As the river is relatively long, indigenous peoples from various cultural groups lived near the river course. In an undefined indigenous language, the names for the river are Yolelerwil-meerin and Byerr, both with no defined meaning. In the Djadjawurrung language, the names for the river are Yarrayn, Minne-minne and Pullergil-yaluk, all with no clearly defined meaning. In the Wembawemba language, the name for the river is Woppoon, with no clearly defined meaning. In the Djadjawurrung and the Barababaraba languages, the name for the river is Gunbungwerro, with werro and wurru meaning "lips" or "mouth." In the Gannawarra and Barababaraba languages, the names for the river is Mudyin gadjin, meaning "[he] picked up water".[1][2][10]

It was named by Thomas Mitchell in 1836 after the River Loddon in the English counties of Berkshire and Hampshire.[4]

See also[edit]

References[edit]

  1. ^ a b "Loddon River (entry 617745)". VICNAMES. Government of Victoria. Retrieved 19 October 2014. 
  2. ^ a b Clark, Ian; Heydon, Toby (2011). "Loddon River: Traditional Names". Victorian Aboriginal Corporation for Languages.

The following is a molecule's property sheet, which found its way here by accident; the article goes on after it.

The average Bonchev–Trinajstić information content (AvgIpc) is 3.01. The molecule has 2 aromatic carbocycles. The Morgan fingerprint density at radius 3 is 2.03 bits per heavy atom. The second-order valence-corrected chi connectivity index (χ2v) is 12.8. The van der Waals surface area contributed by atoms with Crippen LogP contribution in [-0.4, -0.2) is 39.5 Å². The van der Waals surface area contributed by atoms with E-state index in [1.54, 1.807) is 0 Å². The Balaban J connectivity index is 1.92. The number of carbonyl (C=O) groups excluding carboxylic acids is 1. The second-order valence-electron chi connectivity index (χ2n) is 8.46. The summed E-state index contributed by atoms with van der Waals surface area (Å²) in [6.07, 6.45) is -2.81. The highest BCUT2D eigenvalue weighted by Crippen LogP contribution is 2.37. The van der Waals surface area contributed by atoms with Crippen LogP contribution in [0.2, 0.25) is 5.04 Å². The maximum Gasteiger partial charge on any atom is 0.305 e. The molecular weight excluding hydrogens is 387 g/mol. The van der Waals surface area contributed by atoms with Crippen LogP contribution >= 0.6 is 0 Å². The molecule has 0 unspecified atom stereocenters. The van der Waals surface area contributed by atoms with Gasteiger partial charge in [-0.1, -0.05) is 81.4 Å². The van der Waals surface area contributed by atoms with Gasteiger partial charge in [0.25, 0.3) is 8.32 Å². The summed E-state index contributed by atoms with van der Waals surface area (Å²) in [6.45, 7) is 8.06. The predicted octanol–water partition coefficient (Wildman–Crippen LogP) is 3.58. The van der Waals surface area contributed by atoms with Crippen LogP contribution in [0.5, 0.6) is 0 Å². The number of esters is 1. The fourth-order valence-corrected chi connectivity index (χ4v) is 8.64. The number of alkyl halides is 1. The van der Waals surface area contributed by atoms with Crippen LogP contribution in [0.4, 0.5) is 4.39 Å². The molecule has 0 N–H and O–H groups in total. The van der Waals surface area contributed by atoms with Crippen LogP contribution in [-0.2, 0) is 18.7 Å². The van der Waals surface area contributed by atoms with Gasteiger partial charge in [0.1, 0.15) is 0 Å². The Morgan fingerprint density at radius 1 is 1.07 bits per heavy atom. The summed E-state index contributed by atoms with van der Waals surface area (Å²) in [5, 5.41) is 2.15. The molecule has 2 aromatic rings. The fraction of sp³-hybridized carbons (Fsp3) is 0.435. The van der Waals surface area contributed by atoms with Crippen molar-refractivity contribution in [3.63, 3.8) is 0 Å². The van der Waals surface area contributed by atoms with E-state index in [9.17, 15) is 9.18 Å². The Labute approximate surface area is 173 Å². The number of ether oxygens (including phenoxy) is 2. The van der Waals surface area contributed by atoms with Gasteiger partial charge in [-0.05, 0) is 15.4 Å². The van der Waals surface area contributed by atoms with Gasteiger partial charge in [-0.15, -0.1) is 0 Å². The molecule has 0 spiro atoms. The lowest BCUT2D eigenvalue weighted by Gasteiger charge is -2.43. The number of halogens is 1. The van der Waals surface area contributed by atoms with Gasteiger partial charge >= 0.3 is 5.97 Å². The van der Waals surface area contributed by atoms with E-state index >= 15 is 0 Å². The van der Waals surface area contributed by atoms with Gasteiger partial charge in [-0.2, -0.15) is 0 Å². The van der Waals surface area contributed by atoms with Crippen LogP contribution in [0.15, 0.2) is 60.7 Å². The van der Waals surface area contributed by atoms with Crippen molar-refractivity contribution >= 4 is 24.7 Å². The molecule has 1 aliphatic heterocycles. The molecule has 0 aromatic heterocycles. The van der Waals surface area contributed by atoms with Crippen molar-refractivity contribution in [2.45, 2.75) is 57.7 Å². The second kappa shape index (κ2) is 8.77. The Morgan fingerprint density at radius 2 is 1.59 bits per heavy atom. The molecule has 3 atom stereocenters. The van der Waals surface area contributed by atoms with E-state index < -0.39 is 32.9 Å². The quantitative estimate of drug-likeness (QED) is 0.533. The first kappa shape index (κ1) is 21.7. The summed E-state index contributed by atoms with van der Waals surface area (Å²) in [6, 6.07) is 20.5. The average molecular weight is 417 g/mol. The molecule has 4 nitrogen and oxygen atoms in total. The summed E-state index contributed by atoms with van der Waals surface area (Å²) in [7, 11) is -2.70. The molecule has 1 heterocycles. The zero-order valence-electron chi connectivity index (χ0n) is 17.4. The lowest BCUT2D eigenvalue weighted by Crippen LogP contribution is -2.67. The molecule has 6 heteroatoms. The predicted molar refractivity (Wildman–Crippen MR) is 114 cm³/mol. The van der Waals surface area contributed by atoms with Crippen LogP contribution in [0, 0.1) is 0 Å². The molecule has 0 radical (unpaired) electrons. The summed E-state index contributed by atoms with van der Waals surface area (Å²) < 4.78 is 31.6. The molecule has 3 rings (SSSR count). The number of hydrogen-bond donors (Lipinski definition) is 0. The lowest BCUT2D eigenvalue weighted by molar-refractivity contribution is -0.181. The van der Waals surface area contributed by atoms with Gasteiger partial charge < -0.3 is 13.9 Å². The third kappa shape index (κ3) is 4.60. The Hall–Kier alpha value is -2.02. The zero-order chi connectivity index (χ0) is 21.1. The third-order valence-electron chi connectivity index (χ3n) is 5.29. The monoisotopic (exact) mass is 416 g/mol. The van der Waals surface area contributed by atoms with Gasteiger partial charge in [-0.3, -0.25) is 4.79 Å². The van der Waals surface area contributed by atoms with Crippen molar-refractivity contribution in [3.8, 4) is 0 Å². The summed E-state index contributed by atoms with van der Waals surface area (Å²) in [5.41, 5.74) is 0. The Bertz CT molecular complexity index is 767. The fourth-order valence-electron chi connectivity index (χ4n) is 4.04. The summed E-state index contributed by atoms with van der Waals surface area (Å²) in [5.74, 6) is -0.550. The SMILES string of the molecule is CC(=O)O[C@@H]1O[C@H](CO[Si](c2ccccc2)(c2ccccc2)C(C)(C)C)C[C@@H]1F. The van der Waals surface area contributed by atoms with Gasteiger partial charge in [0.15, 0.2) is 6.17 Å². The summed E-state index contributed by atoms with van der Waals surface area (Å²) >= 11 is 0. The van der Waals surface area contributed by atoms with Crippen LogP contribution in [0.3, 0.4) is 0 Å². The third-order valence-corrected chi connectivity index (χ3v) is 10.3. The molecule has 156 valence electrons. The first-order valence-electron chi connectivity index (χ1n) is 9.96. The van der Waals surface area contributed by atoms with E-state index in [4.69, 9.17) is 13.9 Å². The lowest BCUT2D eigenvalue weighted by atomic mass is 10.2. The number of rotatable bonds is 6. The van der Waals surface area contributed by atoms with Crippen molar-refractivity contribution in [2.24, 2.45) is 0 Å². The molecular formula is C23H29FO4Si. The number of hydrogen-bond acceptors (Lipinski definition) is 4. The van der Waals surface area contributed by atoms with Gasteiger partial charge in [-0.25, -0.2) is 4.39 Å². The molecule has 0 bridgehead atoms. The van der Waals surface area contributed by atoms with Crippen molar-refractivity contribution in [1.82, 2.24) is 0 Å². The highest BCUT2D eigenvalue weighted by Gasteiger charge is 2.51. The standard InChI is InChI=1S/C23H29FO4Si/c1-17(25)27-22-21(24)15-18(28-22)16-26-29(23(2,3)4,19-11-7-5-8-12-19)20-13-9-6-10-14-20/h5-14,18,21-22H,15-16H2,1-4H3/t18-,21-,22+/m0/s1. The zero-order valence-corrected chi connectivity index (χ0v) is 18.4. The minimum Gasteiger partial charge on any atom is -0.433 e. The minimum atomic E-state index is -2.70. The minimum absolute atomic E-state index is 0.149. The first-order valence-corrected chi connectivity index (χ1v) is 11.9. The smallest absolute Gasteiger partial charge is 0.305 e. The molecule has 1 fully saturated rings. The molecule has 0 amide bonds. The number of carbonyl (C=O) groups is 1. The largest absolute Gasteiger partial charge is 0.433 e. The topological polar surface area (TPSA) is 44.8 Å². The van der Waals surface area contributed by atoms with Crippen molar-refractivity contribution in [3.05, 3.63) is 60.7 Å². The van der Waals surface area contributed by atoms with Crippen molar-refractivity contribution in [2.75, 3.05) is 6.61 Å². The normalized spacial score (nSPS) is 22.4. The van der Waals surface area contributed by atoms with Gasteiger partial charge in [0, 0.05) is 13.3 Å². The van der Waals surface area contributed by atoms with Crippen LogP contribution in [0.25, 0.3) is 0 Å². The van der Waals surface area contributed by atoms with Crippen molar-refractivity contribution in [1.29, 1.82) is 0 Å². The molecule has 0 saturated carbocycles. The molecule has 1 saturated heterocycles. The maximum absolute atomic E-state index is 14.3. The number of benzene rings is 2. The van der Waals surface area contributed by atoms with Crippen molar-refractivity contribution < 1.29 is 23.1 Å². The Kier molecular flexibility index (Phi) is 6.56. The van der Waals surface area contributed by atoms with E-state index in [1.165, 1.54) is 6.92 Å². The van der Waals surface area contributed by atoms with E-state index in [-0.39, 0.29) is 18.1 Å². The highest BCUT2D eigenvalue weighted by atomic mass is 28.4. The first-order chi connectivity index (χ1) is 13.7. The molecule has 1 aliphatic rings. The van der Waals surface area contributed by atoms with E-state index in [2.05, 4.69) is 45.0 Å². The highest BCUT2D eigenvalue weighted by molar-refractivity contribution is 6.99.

3. ^ "Loddon River (VIC)". Gazetteer of Australia online. Geoscience Australia, Australian Government. 
  4. ^ a b Mitchell, Thomas (1838). Three Expeditions into the interior of Eastern Australia. Vol. 2. London: Boone. , entry for 8 July 1836
  5. ^ a b c d e f "Map of Loddon River, VIC". Bonzle Digital Atlas of Australia. Retrieved 19 October 2014. 
  6. ^ "Anabranch Loddon River (VIC)". Gazetteer of Australia online. Geoscience Australia, Australian Government. 
  7. ^ "Loddon River (South)". A Guide to the Inland Angling Waters of Victoria. Department of Environment and Primary Industries, Victorian Government. Retrieved 24 March 2014. 
  8. ^ a b c d "Loddon River (North)". A Guide to the Inland Angling Waters of Victoria. Department of Environment and Primary Industries, Victorian Government. Retrieved 24 March 2014. [dead link]
  9. ^ a b "Information Statement: Operation of Loddon River at Bridgewater" (PDF). Shire of Loddon. Retrieved 16 September 2010. 
  10. ^ Blair's Guide, Travel Guide to Victoria and Melbourne (6th ed.). Victoria: Universal Press. 1994. p. 301. ISBN 0-7319-0608-X. 

External links[edit]